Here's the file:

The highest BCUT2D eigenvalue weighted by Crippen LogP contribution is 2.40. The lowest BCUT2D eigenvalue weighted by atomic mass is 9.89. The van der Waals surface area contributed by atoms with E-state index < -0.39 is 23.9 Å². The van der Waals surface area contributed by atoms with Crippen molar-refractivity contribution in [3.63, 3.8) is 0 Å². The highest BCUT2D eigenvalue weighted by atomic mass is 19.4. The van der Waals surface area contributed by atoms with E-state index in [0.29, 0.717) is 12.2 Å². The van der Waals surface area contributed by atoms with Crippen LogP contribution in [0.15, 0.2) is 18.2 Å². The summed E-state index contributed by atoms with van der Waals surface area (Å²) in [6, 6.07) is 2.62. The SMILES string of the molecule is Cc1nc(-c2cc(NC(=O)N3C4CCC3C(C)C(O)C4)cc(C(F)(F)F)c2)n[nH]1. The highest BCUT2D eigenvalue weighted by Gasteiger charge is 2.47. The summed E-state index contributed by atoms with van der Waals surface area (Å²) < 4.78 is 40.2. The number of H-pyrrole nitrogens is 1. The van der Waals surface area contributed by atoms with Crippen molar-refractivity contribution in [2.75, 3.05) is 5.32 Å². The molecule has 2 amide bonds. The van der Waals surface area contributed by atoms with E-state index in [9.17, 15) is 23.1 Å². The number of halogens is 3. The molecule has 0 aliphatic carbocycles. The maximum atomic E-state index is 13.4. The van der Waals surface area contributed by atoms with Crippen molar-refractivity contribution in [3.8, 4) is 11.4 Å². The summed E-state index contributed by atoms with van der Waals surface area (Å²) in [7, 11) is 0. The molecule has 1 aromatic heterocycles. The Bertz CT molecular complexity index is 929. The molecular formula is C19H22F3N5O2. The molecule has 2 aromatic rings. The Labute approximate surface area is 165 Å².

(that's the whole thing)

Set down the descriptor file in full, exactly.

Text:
The highest BCUT2D eigenvalue weighted by Crippen LogP contribution is 2.40. The lowest BCUT2D eigenvalue weighted by atomic mass is 9.89. The van der Waals surface area contributed by atoms with E-state index < -0.39 is 23.9 Å². The van der Waals surface area contributed by atoms with Crippen molar-refractivity contribution in [3.63, 3.8) is 0 Å². The highest BCUT2D eigenvalue weighted by atomic mass is 19.4. The van der Waals surface area contributed by atoms with E-state index in [0.29, 0.717) is 12.2 Å². The van der Waals surface area contributed by atoms with Crippen LogP contribution in [0.15, 0.2) is 18.2 Å². The summed E-state index contributed by atoms with van der Waals surface area (Å²) in [6, 6.07) is 2.62. The SMILES string of the molecule is Cc1nc(-c2cc(NC(=O)N3C4CCC3C(C)C(O)C4)cc(C(F)(F)F)c2)n[nH]1. The highest BCUT2D eigenvalue weighted by Gasteiger charge is 2.47. The summed E-state index contributed by atoms with van der Waals surface area (Å²) < 4.78 is 40.2. The number of H-pyrrole nitrogens is 1. The van der Waals surface area contributed by atoms with Crippen molar-refractivity contribution in [2.75, 3.05) is 5.32 Å². The molecule has 2 amide bonds. The van der Waals surface area contributed by atoms with E-state index in [9.17, 15) is 23.1 Å². The number of halogens is 3. The molecule has 0 aliphatic carbocycles. The maximum atomic E-state index is 13.4. The van der Waals surface area contributed by atoms with Crippen molar-refractivity contribution in [3.8, 4) is 11.4 Å². The summed E-state index contributed by atoms with van der Waals surface area (Å²) in [7, 11) is 0. The molecule has 1 aromatic heterocycles. The Bertz CT molecular complexity index is 929. The molecular formula is C19H22F3N5O2. The molecule has 2 aromatic rings. The Labute approximate surface area is 165 Å².